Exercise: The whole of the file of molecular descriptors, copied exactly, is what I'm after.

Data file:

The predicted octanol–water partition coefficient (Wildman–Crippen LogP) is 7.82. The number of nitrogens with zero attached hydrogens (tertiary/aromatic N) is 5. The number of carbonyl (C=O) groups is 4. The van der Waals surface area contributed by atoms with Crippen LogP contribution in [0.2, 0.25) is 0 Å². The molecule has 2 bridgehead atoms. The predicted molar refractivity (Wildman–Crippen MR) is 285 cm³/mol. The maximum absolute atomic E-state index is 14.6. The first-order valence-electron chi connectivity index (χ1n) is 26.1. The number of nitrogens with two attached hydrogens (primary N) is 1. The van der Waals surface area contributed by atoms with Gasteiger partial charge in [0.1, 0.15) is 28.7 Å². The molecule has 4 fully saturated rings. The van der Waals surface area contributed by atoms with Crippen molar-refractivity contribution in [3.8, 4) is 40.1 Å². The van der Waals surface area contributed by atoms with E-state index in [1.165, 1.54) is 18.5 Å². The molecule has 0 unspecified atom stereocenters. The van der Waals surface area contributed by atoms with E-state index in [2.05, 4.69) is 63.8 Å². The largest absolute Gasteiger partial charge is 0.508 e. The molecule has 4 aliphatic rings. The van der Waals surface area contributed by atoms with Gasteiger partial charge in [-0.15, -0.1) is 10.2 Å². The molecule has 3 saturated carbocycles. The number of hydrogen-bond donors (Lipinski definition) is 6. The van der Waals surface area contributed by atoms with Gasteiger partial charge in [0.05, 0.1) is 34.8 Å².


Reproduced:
The predicted octanol–water partition coefficient (Wildman–Crippen LogP) is 7.82. The number of nitrogens with zero attached hydrogens (tertiary/aromatic N) is 5. The number of carbonyl (C=O) groups is 4. The van der Waals surface area contributed by atoms with Crippen LogP contribution in [0.2, 0.25) is 0 Å². The molecule has 2 bridgehead atoms. The predicted molar refractivity (Wildman–Crippen MR) is 285 cm³/mol. The maximum absolute atomic E-state index is 14.6. The first-order valence-electron chi connectivity index (χ1n) is 26.1. The number of nitrogens with two attached hydrogens (primary N) is 1. The van der Waals surface area contributed by atoms with Gasteiger partial charge in [0.1, 0.15) is 28.7 Å². The molecule has 4 fully saturated rings. The van der Waals surface area contributed by atoms with Crippen molar-refractivity contribution in [3.8, 4) is 40.1 Å². The van der Waals surface area contributed by atoms with E-state index in [1.165, 1.54) is 18.5 Å². The molecule has 0 unspecified atom stereocenters. The van der Waals surface area contributed by atoms with E-state index in [2.05, 4.69) is 63.8 Å². The largest absolute Gasteiger partial charge is 0.508 e. The molecule has 4 aliphatic rings. The van der Waals surface area contributed by atoms with Gasteiger partial charge in [-0.15, -0.1) is 10.2 Å². The molecule has 3 saturated carbocycles. The number of hydrogen-bond donors (Lipinski definition) is 6. The van der Waals surface area contributed by atoms with Gasteiger partial charge in [0.05, 0.1) is 34.8 Å².